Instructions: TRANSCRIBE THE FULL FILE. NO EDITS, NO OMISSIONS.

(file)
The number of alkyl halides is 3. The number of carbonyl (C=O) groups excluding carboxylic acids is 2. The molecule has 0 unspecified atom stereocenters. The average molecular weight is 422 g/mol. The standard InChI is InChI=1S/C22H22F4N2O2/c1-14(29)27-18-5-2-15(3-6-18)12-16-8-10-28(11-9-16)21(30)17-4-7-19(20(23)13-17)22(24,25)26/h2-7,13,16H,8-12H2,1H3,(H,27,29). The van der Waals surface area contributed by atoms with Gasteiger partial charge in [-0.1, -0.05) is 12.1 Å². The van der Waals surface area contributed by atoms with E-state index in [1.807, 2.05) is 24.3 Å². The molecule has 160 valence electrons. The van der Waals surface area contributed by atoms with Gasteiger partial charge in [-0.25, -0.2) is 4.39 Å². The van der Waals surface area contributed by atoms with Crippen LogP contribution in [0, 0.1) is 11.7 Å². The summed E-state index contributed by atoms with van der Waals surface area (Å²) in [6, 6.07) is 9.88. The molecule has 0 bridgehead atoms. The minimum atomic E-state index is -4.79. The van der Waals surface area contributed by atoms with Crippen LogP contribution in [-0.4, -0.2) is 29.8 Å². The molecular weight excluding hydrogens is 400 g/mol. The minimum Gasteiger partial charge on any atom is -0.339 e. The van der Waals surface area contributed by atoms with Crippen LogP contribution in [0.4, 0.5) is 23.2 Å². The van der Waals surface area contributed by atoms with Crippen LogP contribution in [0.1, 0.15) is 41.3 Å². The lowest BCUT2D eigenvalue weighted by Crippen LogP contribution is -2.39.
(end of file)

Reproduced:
The number of alkyl halides is 3. The number of carbonyl (C=O) groups excluding carboxylic acids is 2. The molecule has 0 unspecified atom stereocenters. The average molecular weight is 422 g/mol. The standard InChI is InChI=1S/C22H22F4N2O2/c1-14(29)27-18-5-2-15(3-6-18)12-16-8-10-28(11-9-16)21(30)17-4-7-19(20(23)13-17)22(24,25)26/h2-7,13,16H,8-12H2,1H3,(H,27,29). The van der Waals surface area contributed by atoms with Gasteiger partial charge in [-0.1, -0.05) is 12.1 Å². The van der Waals surface area contributed by atoms with E-state index in [1.807, 2.05) is 24.3 Å². The molecule has 160 valence electrons. The van der Waals surface area contributed by atoms with Gasteiger partial charge in [-0.25, -0.2) is 4.39 Å². The van der Waals surface area contributed by atoms with Crippen LogP contribution in [0, 0.1) is 11.7 Å². The summed E-state index contributed by atoms with van der Waals surface area (Å²) in [6, 6.07) is 9.88. The molecule has 0 bridgehead atoms. The minimum atomic E-state index is -4.79. The van der Waals surface area contributed by atoms with Crippen LogP contribution in [-0.4, -0.2) is 29.8 Å². The molecular weight excluding hydrogens is 400 g/mol. The minimum Gasteiger partial charge on any atom is -0.339 e. The van der Waals surface area contributed by atoms with Crippen LogP contribution in [0.4, 0.5) is 23.2 Å². The van der Waals surface area contributed by atoms with Crippen LogP contribution in [0.1, 0.15) is 41.3 Å². The lowest BCUT2D eigenvalue weighted by Crippen LogP contribution is -2.39.